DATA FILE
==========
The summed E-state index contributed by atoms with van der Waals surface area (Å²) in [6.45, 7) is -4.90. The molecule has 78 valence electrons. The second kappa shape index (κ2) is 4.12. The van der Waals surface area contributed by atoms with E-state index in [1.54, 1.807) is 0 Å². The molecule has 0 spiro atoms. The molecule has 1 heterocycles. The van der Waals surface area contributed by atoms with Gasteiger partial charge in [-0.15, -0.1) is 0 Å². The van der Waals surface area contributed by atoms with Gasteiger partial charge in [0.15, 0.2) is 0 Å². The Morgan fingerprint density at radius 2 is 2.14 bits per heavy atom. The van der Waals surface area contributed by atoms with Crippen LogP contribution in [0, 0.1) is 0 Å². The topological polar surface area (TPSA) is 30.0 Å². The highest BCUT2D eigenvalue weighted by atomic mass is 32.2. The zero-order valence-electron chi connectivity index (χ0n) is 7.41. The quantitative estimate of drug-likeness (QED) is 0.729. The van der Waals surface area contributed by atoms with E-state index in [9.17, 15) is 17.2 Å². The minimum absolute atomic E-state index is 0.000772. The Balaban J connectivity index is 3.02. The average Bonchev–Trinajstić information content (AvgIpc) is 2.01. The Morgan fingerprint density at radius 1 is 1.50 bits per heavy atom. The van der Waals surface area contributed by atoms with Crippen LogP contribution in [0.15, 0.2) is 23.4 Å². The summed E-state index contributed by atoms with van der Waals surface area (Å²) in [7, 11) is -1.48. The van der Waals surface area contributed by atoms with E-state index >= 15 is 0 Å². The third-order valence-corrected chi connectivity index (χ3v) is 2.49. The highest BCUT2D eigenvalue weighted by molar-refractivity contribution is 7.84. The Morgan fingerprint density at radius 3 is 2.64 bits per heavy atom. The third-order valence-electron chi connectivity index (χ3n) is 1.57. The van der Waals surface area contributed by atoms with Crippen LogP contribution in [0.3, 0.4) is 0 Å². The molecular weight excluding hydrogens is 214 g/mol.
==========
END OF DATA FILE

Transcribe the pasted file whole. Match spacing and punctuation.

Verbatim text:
The summed E-state index contributed by atoms with van der Waals surface area (Å²) in [6.45, 7) is -4.90. The molecule has 78 valence electrons. The second kappa shape index (κ2) is 4.12. The van der Waals surface area contributed by atoms with E-state index in [1.54, 1.807) is 0 Å². The molecule has 0 spiro atoms. The molecule has 1 heterocycles. The van der Waals surface area contributed by atoms with Gasteiger partial charge in [-0.15, -0.1) is 0 Å². The van der Waals surface area contributed by atoms with Gasteiger partial charge in [0.15, 0.2) is 0 Å². The Morgan fingerprint density at radius 2 is 2.14 bits per heavy atom. The van der Waals surface area contributed by atoms with Crippen LogP contribution in [0, 0.1) is 0 Å². The topological polar surface area (TPSA) is 30.0 Å². The highest BCUT2D eigenvalue weighted by atomic mass is 32.2. The zero-order valence-electron chi connectivity index (χ0n) is 7.41. The quantitative estimate of drug-likeness (QED) is 0.729. The van der Waals surface area contributed by atoms with E-state index in [9.17, 15) is 17.2 Å². The minimum absolute atomic E-state index is 0.000772. The Balaban J connectivity index is 3.02. The average Bonchev–Trinajstić information content (AvgIpc) is 2.01. The Morgan fingerprint density at radius 1 is 1.50 bits per heavy atom. The van der Waals surface area contributed by atoms with Crippen LogP contribution in [0.15, 0.2) is 23.4 Å². The summed E-state index contributed by atoms with van der Waals surface area (Å²) in [7, 11) is -1.48. The van der Waals surface area contributed by atoms with E-state index >= 15 is 0 Å². The third-order valence-corrected chi connectivity index (χ3v) is 2.49. The highest BCUT2D eigenvalue weighted by molar-refractivity contribution is 7.84. The Morgan fingerprint density at radius 3 is 2.64 bits per heavy atom. The third-order valence-electron chi connectivity index (χ3n) is 1.57. The van der Waals surface area contributed by atoms with Crippen LogP contribution in [0.3, 0.4) is 0 Å². The molecular weight excluding hydrogens is 214 g/mol.